California tightens rules for mortgage lenders
October 6, 2007
SACRAMENTO (AP) ” Mortgage companies will have to do a better job warning prospective California home buyers about the kind of risky loans that have led to tens of thousands of defaults and foreclosures, under a bill signed Friday by Gov. Arnold Schwarzenegger.
The law applies federal lending guidelines to more than 4,800 state-licensed financial institutions, mortgage brokers and real estate agents, including lenders such as San Francisco-based Bank of the West, Calabasas-based Countrywide Financial Corp. and Orange-based Ameriquest Mortgage Co.
Many homeowners signed up for adjustable-rate mortgages and other loan packages that had low initial monthly payments ” or teaser rates ” that later jumped to unaffordable levels. With the housing market slump, many are unable to sell their homes.
Federal guidelines require lenders to clearly disclose the risks and evaluate borrowers’ ability to pay based on the long-term cost of the mortgage, not just the introductory rate.
Those rules apply only to federally chartered and insured lenders, but in California state-regulated lenders provide the majority of subprime mortgages.
“California is facing levels of default and foreclosure not seen since the early 1990s, and experts expect the situation to get worse before it improves,” said the bill’s author, Senate banking committee chairman Mike Machado, D-Linden.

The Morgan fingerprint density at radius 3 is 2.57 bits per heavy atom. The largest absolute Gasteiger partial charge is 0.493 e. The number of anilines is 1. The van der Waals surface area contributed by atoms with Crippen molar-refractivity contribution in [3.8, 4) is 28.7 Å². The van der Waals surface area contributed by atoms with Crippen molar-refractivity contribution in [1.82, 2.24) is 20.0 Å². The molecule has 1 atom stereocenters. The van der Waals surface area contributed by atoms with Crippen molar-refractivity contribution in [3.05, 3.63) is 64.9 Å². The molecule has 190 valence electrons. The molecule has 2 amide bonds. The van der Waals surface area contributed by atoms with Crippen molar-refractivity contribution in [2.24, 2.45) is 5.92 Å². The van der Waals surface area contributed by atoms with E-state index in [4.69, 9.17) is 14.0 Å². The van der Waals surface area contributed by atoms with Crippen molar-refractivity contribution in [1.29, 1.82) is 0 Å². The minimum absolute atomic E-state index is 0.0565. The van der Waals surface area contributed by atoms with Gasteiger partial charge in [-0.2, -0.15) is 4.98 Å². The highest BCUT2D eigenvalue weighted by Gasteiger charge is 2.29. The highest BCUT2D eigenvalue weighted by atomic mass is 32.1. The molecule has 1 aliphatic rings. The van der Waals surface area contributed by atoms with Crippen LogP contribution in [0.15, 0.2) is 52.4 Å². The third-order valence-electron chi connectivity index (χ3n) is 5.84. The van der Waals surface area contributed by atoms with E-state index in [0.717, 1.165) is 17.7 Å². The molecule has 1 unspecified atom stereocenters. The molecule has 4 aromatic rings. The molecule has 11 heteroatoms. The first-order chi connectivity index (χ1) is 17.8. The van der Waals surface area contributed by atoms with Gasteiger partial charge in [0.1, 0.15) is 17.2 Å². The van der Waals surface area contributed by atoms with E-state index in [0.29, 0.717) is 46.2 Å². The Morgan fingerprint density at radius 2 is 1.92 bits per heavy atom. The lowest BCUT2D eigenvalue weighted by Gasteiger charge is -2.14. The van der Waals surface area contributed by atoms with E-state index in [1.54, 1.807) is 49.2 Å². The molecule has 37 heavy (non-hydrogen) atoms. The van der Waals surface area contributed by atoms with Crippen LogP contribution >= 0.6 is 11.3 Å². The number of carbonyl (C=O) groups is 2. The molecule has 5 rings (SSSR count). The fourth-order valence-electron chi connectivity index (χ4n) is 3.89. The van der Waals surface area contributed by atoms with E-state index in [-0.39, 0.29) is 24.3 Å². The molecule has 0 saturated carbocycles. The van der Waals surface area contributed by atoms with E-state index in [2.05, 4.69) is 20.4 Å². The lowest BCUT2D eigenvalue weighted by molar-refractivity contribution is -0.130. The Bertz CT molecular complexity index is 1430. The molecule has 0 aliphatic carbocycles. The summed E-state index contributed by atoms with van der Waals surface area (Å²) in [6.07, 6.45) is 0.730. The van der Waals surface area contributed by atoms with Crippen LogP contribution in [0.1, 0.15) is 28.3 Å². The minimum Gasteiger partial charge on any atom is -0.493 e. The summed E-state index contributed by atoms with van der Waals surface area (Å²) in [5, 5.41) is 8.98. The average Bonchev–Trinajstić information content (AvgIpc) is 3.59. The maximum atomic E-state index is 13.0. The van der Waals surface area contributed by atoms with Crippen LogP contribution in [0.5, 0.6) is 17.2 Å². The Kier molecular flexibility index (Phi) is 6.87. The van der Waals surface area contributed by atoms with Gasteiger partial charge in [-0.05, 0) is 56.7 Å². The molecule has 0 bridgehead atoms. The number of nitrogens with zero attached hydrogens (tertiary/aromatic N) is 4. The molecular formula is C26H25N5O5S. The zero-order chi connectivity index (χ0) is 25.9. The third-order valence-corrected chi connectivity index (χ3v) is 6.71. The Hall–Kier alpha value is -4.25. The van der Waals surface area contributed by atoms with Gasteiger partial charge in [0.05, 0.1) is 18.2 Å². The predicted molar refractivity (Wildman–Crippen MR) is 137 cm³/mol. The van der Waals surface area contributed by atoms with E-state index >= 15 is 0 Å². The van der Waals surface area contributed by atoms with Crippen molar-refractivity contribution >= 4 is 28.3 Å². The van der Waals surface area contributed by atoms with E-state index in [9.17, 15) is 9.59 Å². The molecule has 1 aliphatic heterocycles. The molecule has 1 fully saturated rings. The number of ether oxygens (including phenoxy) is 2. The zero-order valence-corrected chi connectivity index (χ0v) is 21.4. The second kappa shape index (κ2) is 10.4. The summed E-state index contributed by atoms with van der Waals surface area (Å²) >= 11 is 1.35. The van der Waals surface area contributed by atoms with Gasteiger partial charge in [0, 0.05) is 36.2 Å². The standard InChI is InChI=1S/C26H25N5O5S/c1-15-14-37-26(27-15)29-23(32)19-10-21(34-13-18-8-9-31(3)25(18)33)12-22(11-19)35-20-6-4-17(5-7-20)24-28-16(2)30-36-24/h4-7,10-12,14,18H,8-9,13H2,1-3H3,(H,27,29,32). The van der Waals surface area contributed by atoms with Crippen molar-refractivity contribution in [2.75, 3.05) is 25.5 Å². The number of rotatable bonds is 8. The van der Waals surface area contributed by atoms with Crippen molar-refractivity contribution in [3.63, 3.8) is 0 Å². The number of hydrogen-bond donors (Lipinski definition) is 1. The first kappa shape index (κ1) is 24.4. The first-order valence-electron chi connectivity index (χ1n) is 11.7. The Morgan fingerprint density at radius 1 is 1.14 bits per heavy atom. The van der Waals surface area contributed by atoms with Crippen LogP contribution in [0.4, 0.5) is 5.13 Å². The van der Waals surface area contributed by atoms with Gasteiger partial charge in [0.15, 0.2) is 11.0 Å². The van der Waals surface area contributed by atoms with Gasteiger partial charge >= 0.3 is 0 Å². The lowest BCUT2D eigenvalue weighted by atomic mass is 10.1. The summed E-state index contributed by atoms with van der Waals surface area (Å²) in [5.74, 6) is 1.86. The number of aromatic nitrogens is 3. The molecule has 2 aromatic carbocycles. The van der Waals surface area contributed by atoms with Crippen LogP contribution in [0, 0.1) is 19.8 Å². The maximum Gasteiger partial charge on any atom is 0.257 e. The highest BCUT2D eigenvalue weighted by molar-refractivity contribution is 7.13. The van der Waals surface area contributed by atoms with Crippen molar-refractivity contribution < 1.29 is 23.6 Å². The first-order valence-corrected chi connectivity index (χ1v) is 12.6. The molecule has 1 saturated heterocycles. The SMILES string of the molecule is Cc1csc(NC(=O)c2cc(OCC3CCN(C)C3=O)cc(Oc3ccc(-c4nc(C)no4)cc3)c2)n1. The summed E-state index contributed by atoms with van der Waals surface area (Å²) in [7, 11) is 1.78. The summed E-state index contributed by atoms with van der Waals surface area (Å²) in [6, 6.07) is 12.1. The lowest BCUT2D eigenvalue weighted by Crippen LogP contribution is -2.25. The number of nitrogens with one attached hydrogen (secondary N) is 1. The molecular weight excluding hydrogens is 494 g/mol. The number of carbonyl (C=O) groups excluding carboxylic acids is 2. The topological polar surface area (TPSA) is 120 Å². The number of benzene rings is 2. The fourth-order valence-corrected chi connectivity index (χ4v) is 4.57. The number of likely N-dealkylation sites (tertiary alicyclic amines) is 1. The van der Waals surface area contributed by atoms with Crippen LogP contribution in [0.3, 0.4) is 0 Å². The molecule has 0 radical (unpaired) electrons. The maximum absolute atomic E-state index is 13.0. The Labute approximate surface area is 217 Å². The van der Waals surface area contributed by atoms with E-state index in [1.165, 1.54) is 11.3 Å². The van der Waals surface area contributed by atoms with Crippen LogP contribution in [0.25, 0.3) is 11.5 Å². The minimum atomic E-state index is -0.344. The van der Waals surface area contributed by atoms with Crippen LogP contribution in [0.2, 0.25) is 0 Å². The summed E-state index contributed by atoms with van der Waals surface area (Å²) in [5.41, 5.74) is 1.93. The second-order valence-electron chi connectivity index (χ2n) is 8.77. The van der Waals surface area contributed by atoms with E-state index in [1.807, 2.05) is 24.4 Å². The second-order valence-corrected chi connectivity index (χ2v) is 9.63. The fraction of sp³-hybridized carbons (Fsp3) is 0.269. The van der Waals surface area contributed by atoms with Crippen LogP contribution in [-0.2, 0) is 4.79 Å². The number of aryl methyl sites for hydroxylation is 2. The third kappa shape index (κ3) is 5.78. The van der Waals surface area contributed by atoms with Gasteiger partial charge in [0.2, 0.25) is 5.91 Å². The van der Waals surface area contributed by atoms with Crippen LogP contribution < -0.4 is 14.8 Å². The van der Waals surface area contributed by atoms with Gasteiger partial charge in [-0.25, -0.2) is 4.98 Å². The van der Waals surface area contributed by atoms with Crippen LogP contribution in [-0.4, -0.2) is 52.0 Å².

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About half of new home loans in California last year varied from the traditional 30-year, fixed-rate mortgage, compared to about a third of new home loans nationwide.
The new law will not help those currently having trouble with mortgages they can’t pay, but it will help prevent similar problems in the future, Machado said in a statement.
Lenders sent nearly 54,000 notices of default this spring to California home owners, the highest level in more than a decade, according to the most recent figures from DataQuick Information Systems. The La Jolla-based company predicted about half will lose their homes.
The state departments of Corporations, Real Estate and Financial Institutions already were adopting the federal guidelines, regulations that will take effect even before Machado’s bill is enacted on Jan. 1.
However, the new law will be helpful because it will let the departments quickly adopt emergency regulations in the future, said Mark Leyes, a spokesman for the Department of Corporations.
The law was supported by representatives of bankers, mortgage brokers and real estate agents.
Schwarzenegger also signed a second Machado bill that prohibits real estate agents from pressuring appraisers to inflate property values. That law takes effect immediately.